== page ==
AUGUSTUS JOHN, O.M., R.A. | Dorelia
- Augustus John
- charcoal on paper
Augustus John is at his best with a pencil or stick of charcoal and never better still than when drawing those women who formed his close circle and who were his constant inspiration: his sister Gwen (who John himself said, with no little dignity, would outshine him eventually); Ida, his wife; his regular sitters such as Alick Schepeler or Edith Lees and, above all others, Dorothy McNeill - known to us simply as Dorelia.
John first met Dorothy in the winter of 1902-3. As David Fraser Jenkins writes, ‘It is not clear which attachment came first, but [Dorothy]…remembered noticing Augustus at the private view of an exhibition, and desiring him, as if it was her destiny.’ (David Fraser Jenkins and Chris Stephens (eds), Gwen John and Augustus John, Tate Publishing, London, 2004, p.17). This stunning drawing, with Dorothy now firmly transformed into ‘Dorelia’, was made around 1904, the year that his John moved his muse into his household, forming a very modern ménage a trois with his Ida. John pours all of his desire and obsession for Dorelia into this drawing, using deliberately broad and expressive strokes of charcoal to capture the strength of his feeling. There are at least seven other known versions of this drawing, of which two are in museum collections (at the Fitzwilliam Museum, Cambridge and Cartwright Hall Art Gallery, Bradford) and as Rebecca John notes in Themes and Variations: The Drawings of Augustus John 1901-1931 (Lund Humphries, London, 1996, p.36), ‘the flickering lines around the figure [that] animate the whole series…are indicative of the speed at which the drawings were made’.
If Dorelia seems here unbelievably modern, to a viewer looking at her over a hundred years later, then this seems all to do with the modernity of Augustus’s feeling: this was a passion unbound from late Victorian mores or the stiffness of British society. John had always fancied himself as a bohemian ‘outsider’ (and with Ida and Dorelia, he would flirt with what at the time was called a ‘gypsy’ lifestyle, living deep in the countryside in a wooden caravan). And because he felt things outside the norms expected for a man of his time and class, so Augustus draws Dorelia with a candour, an unselfconsciousness that makes her look as if she has just stepped out of a 1960s photograph by David Bailey, or as an ingénue from a film by Jean-Luc Godard. This sense of uncomplicated modernity is enhanced by the way Dorelia is dressed: her wide-brimmed hat and loose smock-shirt, falling off her shoulders, are defiantly male clothing, worn with an ease that it would take the sexual revolution of the 1960s to make seem natural.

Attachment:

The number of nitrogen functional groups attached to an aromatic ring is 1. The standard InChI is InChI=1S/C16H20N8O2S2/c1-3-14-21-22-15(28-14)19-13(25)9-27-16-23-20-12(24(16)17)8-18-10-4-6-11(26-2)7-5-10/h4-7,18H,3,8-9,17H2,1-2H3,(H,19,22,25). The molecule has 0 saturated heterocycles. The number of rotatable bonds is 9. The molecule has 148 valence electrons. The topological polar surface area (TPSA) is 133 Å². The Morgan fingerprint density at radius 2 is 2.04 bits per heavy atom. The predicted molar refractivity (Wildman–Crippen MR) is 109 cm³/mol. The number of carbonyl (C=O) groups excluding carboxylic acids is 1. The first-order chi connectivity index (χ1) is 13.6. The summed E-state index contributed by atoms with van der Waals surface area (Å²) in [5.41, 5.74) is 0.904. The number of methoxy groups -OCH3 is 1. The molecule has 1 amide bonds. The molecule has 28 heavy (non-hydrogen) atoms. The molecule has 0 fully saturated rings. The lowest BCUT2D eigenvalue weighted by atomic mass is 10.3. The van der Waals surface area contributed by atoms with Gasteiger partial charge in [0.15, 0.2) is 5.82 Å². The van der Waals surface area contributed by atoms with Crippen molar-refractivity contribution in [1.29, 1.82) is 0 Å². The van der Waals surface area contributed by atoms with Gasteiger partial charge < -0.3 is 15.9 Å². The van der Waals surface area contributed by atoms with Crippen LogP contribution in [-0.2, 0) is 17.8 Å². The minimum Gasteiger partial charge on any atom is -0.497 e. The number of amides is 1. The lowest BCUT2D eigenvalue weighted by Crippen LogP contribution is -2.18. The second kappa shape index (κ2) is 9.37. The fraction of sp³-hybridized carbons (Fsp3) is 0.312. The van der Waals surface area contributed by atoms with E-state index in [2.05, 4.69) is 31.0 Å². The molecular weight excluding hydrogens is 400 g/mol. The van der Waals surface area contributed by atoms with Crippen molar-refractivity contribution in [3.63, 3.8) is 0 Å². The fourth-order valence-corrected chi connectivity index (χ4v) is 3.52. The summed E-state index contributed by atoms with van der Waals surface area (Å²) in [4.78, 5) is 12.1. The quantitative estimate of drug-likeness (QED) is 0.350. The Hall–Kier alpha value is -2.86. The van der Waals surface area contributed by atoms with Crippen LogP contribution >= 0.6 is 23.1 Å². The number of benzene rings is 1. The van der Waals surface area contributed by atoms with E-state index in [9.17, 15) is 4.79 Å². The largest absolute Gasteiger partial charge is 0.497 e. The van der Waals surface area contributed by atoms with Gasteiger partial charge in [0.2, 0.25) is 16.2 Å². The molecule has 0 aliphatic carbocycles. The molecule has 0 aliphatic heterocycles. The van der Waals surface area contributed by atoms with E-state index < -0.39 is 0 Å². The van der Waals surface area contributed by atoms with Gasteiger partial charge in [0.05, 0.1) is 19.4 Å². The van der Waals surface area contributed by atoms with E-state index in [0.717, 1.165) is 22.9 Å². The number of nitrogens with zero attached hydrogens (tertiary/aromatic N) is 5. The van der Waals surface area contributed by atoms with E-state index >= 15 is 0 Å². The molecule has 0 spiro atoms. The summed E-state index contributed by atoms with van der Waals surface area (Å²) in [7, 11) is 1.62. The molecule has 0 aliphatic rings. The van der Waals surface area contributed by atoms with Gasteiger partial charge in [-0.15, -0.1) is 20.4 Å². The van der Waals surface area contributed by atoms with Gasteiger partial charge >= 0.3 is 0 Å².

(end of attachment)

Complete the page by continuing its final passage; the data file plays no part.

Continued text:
John’s portraits of his muse are often so different that they almost appear to be of completely different women, so intently does he try to pin-point the exact emotional impact she had upon him, from moment to moment, through subtle distortions of her features. Yet he always returns to the same points – her large, wide eyes; the pout weighted on the bottom lip; her soft chin and the vertiginous sweep of her hair (albeit here almost tamed by the hat) – that make these images ineffably ‘Dorelia’.